In Season 3 Barb discovers that her sister Cindy and her husband Ted have been plotting against her and Bill by supporting a Utah legislation in the works banning gambling and to suppress letters from the first Mormon leaders proving that polygamy was never intended to be abolished (these letters were later proven to be fake). She also supports Bill's dating of Ana, the waitress from Season 2, even going as far as to ask for a formal dating process, and explaining the basic beliefs of plural marriage to her. As the season progresses, Ana is seen by Bill and Barb cavorting with an ex-lover, but is later forgiven by all and subsequently marries into the family. Barb insists that Ana live with her and tells Margene and Nikki that Ana is more like a friend than a sister-wife and it is a great comfort to her. That same episode, Ana tells the family she made a mistake and divorces them. In Episode 30 the family takes a cross-country trip to discover their Mormon roots at Hill Cumorah, NY at Bill's urging. Barb discovers Nicki's birth control pack in the motel bathroom but she assumes they are Sarah's, not knowing her oldest daughter is already pregnant. When Sarah later miscarries, Barb (along with the rest of the family) is shocked, but rally to support her. Later in the season, Barb is shown struggling with her possible excommunication from the church and turns to her mother and sister for their help in sponsoring her in a sacrament ceremony. The family accepts her plea and Barb takes part in the ceremony. In the last episode of the season, Barb is questioned by the leaders of her local church and they request her to renounce polygamy. When she refuses, she is excommunicated. In response, Bill claims the keys to the kingdom of heaven and decides to found a new church for his family and other progressive polygamists.
Season Four sees Barb taking a leadership role at the casino that the family has opened on a Blackfoot Indian reservation, but coming into conflict with Native American customs and culture. She at first opposes daughter Sarah's choice of a secular Justice of the Peace marriage, worried that she and her husband will not reunite in eternity. At the end of season four, Barb explains to Bill that she wants a change in lifestyle and she wants a divorce but, reluctantly stands by Bill when he announces to the world that they're polygamists.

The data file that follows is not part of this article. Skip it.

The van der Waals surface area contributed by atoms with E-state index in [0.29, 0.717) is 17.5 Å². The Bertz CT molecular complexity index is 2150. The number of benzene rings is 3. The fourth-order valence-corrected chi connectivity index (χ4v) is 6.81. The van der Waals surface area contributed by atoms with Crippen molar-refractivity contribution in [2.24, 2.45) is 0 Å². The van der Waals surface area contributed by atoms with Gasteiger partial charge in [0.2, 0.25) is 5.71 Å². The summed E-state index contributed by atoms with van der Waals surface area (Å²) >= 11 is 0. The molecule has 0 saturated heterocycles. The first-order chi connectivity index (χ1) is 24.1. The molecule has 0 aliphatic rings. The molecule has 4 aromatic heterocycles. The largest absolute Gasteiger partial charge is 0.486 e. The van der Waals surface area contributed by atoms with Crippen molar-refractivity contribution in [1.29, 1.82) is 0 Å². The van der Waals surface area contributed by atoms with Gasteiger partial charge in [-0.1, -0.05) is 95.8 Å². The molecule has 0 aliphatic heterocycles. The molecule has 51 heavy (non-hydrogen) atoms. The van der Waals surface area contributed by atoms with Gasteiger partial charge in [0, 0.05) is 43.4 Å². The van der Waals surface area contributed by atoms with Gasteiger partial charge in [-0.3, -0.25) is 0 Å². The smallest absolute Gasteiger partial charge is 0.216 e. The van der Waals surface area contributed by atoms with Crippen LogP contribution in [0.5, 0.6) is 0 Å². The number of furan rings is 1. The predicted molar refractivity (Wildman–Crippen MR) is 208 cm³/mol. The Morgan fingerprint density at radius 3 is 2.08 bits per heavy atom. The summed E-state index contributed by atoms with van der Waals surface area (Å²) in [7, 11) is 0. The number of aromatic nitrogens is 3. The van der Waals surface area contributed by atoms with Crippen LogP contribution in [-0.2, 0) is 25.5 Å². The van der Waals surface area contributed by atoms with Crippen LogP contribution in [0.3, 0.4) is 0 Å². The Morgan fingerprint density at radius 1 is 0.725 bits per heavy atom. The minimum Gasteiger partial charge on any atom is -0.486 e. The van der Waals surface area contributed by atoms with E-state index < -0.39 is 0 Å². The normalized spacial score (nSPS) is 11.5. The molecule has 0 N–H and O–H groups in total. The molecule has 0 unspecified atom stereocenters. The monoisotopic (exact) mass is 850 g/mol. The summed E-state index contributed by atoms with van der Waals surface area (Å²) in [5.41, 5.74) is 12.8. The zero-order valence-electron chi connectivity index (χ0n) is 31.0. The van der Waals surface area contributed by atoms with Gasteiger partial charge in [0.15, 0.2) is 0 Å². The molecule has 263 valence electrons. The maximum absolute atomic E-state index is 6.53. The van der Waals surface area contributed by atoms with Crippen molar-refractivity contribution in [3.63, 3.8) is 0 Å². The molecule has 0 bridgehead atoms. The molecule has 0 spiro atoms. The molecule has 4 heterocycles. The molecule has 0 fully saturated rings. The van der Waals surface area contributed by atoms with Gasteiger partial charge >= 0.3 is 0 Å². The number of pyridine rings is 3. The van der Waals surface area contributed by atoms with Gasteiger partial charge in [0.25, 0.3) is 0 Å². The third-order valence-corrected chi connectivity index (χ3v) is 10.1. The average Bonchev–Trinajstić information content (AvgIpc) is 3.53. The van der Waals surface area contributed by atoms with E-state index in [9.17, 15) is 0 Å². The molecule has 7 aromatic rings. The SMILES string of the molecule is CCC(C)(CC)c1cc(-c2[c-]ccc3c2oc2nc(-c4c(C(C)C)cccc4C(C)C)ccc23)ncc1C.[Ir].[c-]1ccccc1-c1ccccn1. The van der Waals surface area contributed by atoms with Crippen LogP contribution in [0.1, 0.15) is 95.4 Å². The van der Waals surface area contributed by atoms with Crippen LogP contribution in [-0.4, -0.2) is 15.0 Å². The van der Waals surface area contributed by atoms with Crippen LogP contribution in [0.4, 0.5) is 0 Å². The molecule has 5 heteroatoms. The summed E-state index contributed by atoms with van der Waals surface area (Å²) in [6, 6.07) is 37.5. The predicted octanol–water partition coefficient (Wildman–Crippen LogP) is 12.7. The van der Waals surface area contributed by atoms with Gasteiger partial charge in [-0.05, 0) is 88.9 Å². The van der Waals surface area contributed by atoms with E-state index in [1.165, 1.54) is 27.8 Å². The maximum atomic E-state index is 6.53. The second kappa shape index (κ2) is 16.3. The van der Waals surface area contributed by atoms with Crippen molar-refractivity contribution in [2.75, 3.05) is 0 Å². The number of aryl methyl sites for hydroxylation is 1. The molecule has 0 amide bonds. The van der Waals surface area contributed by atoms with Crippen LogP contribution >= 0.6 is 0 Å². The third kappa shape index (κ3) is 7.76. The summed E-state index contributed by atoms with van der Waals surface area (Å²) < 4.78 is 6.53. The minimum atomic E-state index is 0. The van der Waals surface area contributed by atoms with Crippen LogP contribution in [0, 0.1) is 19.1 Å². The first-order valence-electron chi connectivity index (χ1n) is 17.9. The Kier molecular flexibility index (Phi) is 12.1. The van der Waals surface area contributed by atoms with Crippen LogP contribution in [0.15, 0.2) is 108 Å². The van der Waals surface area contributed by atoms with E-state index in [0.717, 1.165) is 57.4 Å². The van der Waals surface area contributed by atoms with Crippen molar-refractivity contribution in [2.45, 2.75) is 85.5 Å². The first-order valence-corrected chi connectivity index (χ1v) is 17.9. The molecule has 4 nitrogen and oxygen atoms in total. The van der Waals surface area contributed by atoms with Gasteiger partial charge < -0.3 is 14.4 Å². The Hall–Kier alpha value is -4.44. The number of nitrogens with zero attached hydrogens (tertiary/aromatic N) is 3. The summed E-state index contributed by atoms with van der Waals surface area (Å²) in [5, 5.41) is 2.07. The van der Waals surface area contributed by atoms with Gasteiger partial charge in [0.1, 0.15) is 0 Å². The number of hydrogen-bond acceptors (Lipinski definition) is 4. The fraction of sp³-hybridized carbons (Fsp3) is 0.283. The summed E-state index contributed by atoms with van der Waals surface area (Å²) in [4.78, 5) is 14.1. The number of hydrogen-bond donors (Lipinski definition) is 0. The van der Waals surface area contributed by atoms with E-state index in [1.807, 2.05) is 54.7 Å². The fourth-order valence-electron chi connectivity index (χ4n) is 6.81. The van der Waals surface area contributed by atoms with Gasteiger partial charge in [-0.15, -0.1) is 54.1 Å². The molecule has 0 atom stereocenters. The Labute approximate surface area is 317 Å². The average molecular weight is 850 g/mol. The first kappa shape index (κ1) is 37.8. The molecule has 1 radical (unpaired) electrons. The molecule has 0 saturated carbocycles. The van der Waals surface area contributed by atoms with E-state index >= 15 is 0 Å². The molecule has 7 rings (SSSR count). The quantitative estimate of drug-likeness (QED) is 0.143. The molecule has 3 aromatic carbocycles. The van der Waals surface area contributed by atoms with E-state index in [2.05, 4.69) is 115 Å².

The show's fifth and final season sees Barb going through a spiritual awakening which leads her to, amongst other things, develop an interest in the priesthood. Bill flatly rejects the idea that women can hold the priesthood, initiating a rift between Barb and her spouses (Nicki sharing Bill's view and Margie siding with them). Barb seeks out Mormon and non-Mormon feminist scholars to support her, causing her mother and sister to express their concern over her new theological ideas. Events come to a head when Barb decides to be baptized in a Latter Day Saint denomination that allows women to hold the priesthood but rejects polygamy. Barb ultimately decides to return to her family and their own church. At the end of the series, as Bill lies dying on the street, he sees a halo around Barb and asks her to bless him as he dies. A flash forward in the series's closing moments reveals that Barb is now the leader of the only Mormon fundamentalist church that practices both polygamy and female priesthood.